He knows we only want the dancing, so he’s purposely subverting our attention to smack us sideways for being so careless. Our ability to flip the Numbness switch is amazing, and it’s because the Information Age has primed our attention spans to handle tragedy with ease. Think of how quickly we’ve adapted to the current dumpster fire of our daily news flow: Natural disaster. Meme. Viral video. Shooting. Thoughts and prayers. Grammys. Fashion profile. Nuclear threat. Crooked law. Meme. Shooting. Thoughts and prayers. Internet dance craze. Crooked law. Systemic oppression. Tide pods. Meme.

Some of these things are not like the others. We were so busy watching Gambino slaying that Gwara Gwara that we missed the riots kicking off in the background of the video.

And the guy flying off the second floor at 2:15. And the kids filming the chaos at 2:28. And the First Horseman of the Apocalypse (?) at 2:36.

When you line it up like that, it sure as hell seems like we’re being called out for willful ignorance in favor of viral entertainment.

Self-Awareness (Or Lack Thereof)

The flip-side of being willfully ignorant is being grudgingly knowledgeable — and this song and video are trying to remind us of a lot more than the violence we try to ignore.

Watch Gambino’s group of back-up dancing kids. They show up unbeknownst to him, but once he glances back and sees he’s got a following, he takes up the mantle of a leader. When he moves, they move. When he busts out a new dance, they imitate him. They’re all about his lyrics, on top of what he thinks is hot: “Yeah yeah, I’mma go get the bag/Yeah yeah, or I’mma get the pad.” They’re nowhere to be found when the shootings happen, but they’re perfectly happy to bust moves while a car burns nearby. What’s he leading them into?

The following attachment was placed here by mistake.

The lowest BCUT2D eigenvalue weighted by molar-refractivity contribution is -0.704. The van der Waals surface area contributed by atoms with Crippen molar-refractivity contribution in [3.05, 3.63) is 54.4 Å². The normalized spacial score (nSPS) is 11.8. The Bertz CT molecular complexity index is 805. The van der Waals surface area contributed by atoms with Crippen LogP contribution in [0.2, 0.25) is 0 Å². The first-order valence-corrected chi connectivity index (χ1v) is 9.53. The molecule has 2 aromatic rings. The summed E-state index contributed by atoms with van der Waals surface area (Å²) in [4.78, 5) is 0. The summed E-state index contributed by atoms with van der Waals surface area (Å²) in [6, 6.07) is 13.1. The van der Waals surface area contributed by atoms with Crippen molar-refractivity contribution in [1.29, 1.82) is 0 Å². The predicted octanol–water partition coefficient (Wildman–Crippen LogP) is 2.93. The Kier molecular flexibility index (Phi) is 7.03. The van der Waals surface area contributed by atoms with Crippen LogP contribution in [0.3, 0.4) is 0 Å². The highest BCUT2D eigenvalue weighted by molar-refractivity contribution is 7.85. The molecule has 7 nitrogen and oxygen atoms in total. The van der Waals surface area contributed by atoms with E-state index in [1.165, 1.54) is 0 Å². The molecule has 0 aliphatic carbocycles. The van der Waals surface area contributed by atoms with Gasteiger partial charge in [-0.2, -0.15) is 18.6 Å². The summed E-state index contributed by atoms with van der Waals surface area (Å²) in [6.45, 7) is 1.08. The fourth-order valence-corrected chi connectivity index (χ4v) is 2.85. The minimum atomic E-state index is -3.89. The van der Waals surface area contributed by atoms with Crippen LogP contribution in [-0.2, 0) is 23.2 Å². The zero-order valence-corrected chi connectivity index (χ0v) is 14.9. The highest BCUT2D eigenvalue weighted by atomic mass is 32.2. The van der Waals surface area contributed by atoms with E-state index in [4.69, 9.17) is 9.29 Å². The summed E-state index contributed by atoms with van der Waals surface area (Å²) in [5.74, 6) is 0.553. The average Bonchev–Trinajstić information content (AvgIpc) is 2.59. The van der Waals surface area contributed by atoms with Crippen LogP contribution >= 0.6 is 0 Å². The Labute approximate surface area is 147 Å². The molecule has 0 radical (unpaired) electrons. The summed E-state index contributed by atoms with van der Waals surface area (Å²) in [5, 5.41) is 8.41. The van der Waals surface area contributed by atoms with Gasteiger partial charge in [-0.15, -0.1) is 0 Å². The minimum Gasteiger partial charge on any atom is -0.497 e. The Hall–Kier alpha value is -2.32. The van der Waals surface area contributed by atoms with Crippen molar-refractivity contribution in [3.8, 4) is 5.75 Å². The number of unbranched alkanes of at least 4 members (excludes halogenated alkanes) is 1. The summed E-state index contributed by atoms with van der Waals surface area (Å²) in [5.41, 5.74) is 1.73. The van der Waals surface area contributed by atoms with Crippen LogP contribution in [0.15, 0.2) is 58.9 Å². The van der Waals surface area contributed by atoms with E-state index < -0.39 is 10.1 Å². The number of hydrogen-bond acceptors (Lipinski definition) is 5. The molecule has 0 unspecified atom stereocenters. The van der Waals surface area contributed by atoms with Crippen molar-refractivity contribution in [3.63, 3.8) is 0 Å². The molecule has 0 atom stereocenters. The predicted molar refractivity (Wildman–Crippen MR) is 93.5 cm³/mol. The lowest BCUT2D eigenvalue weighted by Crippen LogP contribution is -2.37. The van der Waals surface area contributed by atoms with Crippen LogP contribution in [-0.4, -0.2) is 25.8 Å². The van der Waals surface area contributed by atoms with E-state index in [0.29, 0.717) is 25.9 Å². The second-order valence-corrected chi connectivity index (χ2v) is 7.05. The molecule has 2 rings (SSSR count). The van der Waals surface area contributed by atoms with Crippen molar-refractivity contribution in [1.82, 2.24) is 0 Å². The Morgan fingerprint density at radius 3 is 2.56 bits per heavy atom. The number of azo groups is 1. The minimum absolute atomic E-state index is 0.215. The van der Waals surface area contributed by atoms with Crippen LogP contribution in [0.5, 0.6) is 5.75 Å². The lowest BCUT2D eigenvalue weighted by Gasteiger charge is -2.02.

You may have been too gobsmacked by the shootings in the video to pay attention to where the guns went after they were fired. Take a look:

Both times, they’re very carefully passed off to a handler, who’s mindful to receive them with a bright red cloth. Contrast that with the utter lack of care taken regarding actual humans in this video — he’s telling us we’ve got our priorities screwed up.

An Indictment of Modern Black Music

These lyrics threw me off immediately, and it took me a few listens to understand why. (They’re here, for reference.) Gambino is a rapper, among many other things, but this flow is far from his usual style. In fact, it’s everybody else’s.